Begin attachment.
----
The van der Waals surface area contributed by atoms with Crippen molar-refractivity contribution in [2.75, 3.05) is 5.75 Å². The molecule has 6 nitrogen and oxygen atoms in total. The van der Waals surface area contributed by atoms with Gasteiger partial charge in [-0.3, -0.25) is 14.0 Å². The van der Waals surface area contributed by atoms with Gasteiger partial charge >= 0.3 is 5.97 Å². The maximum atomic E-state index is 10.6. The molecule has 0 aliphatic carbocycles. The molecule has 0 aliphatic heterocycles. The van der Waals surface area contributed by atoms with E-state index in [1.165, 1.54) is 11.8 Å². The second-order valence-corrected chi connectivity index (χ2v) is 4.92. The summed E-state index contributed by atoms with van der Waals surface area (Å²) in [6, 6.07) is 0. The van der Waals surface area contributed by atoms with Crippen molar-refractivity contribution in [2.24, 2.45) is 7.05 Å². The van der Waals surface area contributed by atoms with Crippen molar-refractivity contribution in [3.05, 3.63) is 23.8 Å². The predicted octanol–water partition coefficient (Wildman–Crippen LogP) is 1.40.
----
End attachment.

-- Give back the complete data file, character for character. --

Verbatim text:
The van der Waals surface area contributed by atoms with Crippen molar-refractivity contribution in [2.75, 3.05) is 5.75 Å². The molecule has 6 nitrogen and oxygen atoms in total. The van der Waals surface area contributed by atoms with Gasteiger partial charge in [-0.3, -0.25) is 14.0 Å². The van der Waals surface area contributed by atoms with Gasteiger partial charge >= 0.3 is 5.97 Å². The maximum atomic E-state index is 10.6. The molecule has 0 aliphatic carbocycles. The molecule has 0 aliphatic heterocycles. The van der Waals surface area contributed by atoms with E-state index in [1.165, 1.54) is 11.8 Å². The second-order valence-corrected chi connectivity index (χ2v) is 4.92. The summed E-state index contributed by atoms with van der Waals surface area (Å²) in [6, 6.07) is 0. The van der Waals surface area contributed by atoms with Crippen molar-refractivity contribution in [2.24, 2.45) is 7.05 Å². The van der Waals surface area contributed by atoms with Crippen molar-refractivity contribution in [3.05, 3.63) is 23.8 Å². The predicted octanol–water partition coefficient (Wildman–Crippen LogP) is 1.40.